300-Year-Old Skull From Extinct Elk Population Discovered In Michigan

Morgan Davidson / Facebook

In Fenton, Michigan, Michael Bleau and his family were moving a swim platform on Lake Sullivan when something snagged on the anchor line. It was about 40-50 feet of water, Michael reported to MLIVE.


As they pulled the anchor, they were surprised to find a full elk skull with large antlers. Elk have been extinct since around 1875 in Fenton-area.

We’re all kind of shocked,” Michael Bleau said to MLIVE. “It’s amazing that this thing survived that long down at the bottom of the lake and that we snagged it with an anchor line – just some random happenstance – and dragged it out.”

The family loaded the elk skull in their boat and took it back to shore for more examination. Michael reached out to archeologists and spoke to several universities to narrow down the elk skull’s age and identify the species.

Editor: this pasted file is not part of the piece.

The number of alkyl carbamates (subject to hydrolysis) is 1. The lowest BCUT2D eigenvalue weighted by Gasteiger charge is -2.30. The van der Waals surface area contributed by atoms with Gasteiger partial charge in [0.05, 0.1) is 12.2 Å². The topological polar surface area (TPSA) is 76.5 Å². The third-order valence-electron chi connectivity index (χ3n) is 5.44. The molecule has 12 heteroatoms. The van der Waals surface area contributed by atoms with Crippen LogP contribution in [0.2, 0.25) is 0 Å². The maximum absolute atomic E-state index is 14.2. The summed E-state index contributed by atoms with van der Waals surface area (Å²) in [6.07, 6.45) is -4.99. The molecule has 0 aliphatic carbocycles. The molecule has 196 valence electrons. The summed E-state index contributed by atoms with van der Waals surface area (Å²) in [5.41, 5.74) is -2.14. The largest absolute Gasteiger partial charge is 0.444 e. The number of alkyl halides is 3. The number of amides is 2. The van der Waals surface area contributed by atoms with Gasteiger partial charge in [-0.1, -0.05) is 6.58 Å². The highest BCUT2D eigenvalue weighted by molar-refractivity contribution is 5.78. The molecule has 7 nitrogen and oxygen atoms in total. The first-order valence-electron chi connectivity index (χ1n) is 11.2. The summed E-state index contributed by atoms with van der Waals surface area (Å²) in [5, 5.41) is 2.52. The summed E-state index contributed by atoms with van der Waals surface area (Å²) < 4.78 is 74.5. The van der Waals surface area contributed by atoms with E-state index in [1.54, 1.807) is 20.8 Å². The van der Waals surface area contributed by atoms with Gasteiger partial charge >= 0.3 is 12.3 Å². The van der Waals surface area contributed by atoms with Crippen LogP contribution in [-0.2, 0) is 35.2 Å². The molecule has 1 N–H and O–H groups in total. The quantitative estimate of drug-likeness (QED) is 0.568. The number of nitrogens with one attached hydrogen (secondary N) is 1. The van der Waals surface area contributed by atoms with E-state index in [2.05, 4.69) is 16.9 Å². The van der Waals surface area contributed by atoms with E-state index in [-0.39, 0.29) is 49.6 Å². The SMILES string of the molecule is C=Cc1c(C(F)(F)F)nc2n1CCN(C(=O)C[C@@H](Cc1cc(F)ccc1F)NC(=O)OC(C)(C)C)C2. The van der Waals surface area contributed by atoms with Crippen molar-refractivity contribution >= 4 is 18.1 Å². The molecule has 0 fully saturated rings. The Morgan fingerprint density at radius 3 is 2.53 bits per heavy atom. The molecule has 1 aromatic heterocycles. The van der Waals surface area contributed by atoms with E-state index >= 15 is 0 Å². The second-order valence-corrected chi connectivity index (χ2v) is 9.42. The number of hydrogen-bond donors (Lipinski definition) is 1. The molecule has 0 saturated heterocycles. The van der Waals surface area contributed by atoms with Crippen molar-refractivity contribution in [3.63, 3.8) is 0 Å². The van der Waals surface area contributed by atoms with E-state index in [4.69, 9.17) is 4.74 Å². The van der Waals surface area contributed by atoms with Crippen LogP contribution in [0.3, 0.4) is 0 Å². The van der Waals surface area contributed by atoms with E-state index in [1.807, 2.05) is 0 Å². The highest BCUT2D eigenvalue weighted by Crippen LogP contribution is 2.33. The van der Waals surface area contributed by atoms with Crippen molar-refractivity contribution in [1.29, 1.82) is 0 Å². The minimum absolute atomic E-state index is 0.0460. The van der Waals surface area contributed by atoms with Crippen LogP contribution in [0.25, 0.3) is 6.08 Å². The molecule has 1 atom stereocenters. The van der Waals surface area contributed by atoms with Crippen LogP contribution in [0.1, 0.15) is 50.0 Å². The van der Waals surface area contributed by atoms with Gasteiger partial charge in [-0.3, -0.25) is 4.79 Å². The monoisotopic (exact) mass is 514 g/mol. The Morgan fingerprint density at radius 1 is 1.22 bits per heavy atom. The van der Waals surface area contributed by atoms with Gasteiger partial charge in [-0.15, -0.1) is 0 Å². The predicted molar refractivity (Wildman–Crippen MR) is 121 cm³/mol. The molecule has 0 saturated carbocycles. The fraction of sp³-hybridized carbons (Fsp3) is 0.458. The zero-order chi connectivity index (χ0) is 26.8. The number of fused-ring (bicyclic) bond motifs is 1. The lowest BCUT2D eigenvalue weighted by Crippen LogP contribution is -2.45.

Morgan Davidson / Facebook

As reported by DeerAndDeerHunting, scientists were able to determine the elk skull’s age. Radiocarbon dating methodology indicates the elk died almost 300 years ago. This discovery brings more information on the elk. It is nearly certain that the elk specimen is an Eastern elk. Also, the research indicates that this elk was most likely among the last of the state’s native population.

Michael says he doesn’t have enough space to keep the giant-size skull in his house. He is open to handing it over to a collector or to someone who can make good use of it.

“We’ve had a ton of people coming over just to see it,” Bleau said. “It’s just a really odd experience.”